Magazine September 9, 2019, Issue

The Not-So-Enigmatic Clarence Thomas

Supreme Court Justice Clarence Thomas at the U.S. Supreme Court in Washington, D.C., June 6, 2016 (Jonathan Ernst/Reuters)
The Enigma of Clarence Thomas, by Corey Robin (Metropolitan, 320 pp., $30)

Reviewing a Corey Robin book in these pages is an interesting task, for these pages have been a frequent subject of inquiry for the professor of political science at Brooklyn College. Robin’s previous book, The Reactionary Mind, argued that the conservative political tendency has since Burke been used to justify the advantage of the stronger. Many arguments made in National Review and later adopted by conservative political figures, including arguments about personal liberty, skepticism toward change, and the preservation of virtue, are in Robin’s telling camouflage for a reactionary project whose major motivation is the rejection of an “emancipatory” politics that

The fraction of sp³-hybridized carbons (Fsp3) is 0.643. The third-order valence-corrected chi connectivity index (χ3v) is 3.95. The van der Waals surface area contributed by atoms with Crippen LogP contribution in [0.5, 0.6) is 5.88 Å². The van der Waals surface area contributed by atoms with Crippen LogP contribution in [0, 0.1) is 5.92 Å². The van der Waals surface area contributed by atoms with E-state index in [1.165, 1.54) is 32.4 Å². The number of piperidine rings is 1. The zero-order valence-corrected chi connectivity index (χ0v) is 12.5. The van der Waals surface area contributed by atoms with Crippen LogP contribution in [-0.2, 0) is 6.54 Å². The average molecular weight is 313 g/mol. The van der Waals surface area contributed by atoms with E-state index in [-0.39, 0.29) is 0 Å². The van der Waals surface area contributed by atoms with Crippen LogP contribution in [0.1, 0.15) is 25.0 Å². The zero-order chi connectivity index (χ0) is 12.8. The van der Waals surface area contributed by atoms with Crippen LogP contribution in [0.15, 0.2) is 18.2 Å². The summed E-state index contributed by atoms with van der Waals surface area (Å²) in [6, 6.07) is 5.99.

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This article appears as “Not So Enigmatic” in the September 9, 2019, print edition of National Review.

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